Rebirth of Kirkus Reviews and new ownership; Kirkus immediately reinserts itself back into the marketing sphere of the publishing world. But something in the statements made by the new owner of Kirkus may have publishers looking at this development differently:
“With the growth of e-books and e-reading devices, no one can really see the future of publishing. But turmoil like this creates opportunities. At a time when even the definition of a book is changing, my love of books makes me want to be part of the solution for the book publishing industry.”
Now unless you have been living under a rock for the past 10 years, you have witnessed the transformation of the publishing industry from paper into electronic production. Besides this, there has been a flurry (flurry is an understatement) of marketing having to do with publishers developing digital products to complement their original paper, or in some cases, to be the paper’s successor.
But this is something totally new. Production of books and digital products are linked together by the code that is created electronically by copyeditors and production editors during the process. This is then converted often into XML, allowing the content to be repurposed into eBooks. Kirkus’ “bread and butter” has been the review of books before their release to the general public. That way, they get the wonderful little reviews on the back cover that so adequately describe the entire nature of a book in three short sentences. But if their focus will now expand to eBooks, that will involve an entirely new area of production, which has traditionally seen eBooks produced for either parallel release, or following the production of the book. The result is that Kirkus and other reviewers may want access to eBooks earlier in the production cycle in some form of a rough stage for their review, or a finalized eBook (or enhanced eBook depending on the review cycle) for their evaluation. This changes the nature of a workflow dramatically when you are used to having it be ready at the end of the production cycle.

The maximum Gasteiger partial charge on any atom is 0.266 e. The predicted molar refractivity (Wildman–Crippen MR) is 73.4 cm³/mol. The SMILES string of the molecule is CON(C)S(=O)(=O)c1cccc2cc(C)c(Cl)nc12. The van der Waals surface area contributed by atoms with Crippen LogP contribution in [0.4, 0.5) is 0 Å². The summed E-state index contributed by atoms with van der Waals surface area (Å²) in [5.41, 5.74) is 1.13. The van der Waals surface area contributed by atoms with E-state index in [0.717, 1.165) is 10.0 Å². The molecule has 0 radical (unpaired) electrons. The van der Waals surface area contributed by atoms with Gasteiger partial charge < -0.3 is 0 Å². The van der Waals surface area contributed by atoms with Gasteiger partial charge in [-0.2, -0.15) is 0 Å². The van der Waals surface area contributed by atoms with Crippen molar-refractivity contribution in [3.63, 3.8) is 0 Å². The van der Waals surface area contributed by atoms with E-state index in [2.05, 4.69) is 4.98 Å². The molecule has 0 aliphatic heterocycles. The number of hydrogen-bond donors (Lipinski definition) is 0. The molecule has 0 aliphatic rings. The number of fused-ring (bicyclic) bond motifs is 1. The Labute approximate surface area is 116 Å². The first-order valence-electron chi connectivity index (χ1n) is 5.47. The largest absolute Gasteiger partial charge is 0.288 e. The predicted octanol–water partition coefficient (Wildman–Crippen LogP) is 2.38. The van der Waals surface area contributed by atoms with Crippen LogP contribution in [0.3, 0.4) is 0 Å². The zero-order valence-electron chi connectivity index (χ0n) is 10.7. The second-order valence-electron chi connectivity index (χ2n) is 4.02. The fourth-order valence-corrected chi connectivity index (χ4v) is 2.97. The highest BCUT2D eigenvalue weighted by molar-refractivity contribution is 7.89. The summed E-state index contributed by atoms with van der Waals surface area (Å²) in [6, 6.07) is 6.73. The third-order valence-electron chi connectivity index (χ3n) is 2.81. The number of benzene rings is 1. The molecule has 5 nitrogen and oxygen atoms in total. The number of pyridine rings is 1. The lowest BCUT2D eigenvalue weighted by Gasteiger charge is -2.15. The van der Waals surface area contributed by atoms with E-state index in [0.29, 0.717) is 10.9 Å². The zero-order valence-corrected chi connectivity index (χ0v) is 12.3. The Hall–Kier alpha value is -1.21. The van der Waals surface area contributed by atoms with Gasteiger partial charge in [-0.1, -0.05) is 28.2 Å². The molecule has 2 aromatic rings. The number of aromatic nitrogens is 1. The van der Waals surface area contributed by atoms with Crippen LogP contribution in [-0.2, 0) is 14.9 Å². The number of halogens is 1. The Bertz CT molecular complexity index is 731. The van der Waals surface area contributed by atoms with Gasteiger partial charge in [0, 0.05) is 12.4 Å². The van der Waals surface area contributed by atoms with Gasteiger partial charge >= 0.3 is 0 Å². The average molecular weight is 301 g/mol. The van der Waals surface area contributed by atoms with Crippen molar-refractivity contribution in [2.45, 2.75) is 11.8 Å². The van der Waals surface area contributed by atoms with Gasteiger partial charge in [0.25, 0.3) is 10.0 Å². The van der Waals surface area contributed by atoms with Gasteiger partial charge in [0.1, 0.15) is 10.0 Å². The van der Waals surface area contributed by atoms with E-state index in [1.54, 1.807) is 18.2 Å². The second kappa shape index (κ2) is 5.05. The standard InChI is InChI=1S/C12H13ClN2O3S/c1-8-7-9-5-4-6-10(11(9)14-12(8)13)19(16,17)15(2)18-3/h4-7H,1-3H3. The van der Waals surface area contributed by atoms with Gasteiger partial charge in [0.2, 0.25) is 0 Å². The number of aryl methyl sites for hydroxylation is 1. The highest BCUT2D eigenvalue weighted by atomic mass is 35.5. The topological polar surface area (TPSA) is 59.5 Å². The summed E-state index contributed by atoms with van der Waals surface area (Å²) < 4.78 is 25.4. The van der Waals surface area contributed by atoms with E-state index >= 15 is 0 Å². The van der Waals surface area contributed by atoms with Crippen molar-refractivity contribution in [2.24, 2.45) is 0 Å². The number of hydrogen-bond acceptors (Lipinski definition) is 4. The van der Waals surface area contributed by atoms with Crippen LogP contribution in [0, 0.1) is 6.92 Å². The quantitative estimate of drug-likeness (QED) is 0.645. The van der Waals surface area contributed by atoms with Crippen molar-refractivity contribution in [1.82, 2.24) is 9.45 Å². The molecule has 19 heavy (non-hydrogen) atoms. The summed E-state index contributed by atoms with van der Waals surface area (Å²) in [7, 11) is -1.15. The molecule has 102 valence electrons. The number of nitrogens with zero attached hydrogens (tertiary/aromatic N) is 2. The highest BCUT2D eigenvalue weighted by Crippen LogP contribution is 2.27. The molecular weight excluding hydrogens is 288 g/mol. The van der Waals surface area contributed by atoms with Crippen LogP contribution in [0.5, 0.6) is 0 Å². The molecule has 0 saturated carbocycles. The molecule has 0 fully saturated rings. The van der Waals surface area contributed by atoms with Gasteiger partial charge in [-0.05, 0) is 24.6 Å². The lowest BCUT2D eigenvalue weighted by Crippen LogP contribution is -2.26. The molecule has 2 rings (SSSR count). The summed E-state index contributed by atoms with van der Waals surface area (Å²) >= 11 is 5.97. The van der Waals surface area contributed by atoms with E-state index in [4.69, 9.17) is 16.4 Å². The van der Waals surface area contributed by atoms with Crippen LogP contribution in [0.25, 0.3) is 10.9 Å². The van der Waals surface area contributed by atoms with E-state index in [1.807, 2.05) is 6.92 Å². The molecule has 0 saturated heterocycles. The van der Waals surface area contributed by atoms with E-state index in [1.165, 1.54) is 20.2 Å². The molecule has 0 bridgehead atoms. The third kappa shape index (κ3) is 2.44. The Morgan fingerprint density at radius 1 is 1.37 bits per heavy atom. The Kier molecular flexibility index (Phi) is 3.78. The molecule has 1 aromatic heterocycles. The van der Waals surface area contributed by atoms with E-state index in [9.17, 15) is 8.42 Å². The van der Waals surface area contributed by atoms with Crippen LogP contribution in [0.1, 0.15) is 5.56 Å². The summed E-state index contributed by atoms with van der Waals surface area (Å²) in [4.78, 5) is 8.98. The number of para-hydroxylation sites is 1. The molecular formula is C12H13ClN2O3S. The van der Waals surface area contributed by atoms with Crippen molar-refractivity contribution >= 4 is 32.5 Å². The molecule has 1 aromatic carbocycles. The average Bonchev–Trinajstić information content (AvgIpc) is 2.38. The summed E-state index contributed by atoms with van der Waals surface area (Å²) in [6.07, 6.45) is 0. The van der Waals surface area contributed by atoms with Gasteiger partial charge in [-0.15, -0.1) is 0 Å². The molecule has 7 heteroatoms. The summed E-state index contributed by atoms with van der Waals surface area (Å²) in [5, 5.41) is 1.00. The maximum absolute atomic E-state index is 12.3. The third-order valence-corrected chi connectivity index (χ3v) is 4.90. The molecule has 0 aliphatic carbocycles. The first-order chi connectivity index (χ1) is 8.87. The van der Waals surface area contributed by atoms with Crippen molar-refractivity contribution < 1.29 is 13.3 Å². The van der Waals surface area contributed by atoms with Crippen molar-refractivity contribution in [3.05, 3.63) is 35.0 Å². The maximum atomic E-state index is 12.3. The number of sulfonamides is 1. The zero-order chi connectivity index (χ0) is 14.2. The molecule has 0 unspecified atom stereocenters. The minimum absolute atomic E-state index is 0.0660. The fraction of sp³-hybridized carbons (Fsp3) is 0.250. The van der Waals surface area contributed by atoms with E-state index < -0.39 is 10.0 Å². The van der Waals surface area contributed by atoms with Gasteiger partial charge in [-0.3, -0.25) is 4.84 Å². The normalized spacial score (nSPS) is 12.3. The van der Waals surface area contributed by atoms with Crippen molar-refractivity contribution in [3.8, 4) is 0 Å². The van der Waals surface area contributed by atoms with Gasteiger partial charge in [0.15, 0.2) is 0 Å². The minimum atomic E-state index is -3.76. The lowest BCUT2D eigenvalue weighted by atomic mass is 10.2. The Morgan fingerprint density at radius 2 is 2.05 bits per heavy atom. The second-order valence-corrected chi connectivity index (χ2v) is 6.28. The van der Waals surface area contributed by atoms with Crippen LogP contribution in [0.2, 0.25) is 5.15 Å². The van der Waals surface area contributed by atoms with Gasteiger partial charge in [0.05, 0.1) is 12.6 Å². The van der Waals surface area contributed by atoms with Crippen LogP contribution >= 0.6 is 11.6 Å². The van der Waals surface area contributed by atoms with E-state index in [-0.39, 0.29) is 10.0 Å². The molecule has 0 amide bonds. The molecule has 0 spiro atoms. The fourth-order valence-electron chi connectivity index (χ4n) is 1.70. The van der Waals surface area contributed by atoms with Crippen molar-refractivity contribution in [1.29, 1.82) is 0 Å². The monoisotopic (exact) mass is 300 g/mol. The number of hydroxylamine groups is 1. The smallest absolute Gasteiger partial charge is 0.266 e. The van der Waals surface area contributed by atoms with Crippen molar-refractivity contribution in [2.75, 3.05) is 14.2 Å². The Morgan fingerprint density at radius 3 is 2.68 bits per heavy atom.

It will be an interesting development to watch through the new phase of development of Kirkus, and also to see whether or not in the end its rebirth will be the catalyst for publishers integrating eBooks directly into the publishing production workflow.
Sales Manager, MPS North America